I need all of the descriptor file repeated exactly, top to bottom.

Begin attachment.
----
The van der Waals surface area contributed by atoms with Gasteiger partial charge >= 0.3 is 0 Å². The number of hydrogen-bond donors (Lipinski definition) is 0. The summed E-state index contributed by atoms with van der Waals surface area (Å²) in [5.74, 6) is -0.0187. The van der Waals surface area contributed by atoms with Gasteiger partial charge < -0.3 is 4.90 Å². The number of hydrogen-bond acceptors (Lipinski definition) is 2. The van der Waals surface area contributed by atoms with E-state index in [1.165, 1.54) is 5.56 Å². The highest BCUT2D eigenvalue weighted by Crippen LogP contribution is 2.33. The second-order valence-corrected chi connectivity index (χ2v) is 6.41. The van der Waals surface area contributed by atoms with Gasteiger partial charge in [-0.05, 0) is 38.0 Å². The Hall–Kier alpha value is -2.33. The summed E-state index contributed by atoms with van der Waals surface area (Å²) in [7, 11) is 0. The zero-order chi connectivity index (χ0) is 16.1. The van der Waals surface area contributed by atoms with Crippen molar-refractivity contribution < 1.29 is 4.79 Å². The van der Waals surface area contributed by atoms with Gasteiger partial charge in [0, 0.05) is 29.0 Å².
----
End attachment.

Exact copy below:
The van der Waals surface area contributed by atoms with Gasteiger partial charge >= 0.3 is 0 Å². The number of hydrogen-bond donors (Lipinski definition) is 0. The summed E-state index contributed by atoms with van der Waals surface area (Å²) in [5.74, 6) is -0.0187. The van der Waals surface area contributed by atoms with Gasteiger partial charge < -0.3 is 4.90 Å². The number of hydrogen-bond acceptors (Lipinski definition) is 2. The van der Waals surface area contributed by atoms with E-state index in [1.165, 1.54) is 5.56 Å². The highest BCUT2D eigenvalue weighted by Crippen LogP contribution is 2.33. The second-order valence-corrected chi connectivity index (χ2v) is 6.41. The van der Waals surface area contributed by atoms with Gasteiger partial charge in [-0.05, 0) is 38.0 Å². The Hall–Kier alpha value is -2.33. The summed E-state index contributed by atoms with van der Waals surface area (Å²) in [7, 11) is 0. The zero-order chi connectivity index (χ0) is 16.1. The van der Waals surface area contributed by atoms with Crippen molar-refractivity contribution < 1.29 is 4.79 Å². The van der Waals surface area contributed by atoms with Gasteiger partial charge in [0, 0.05) is 29.0 Å².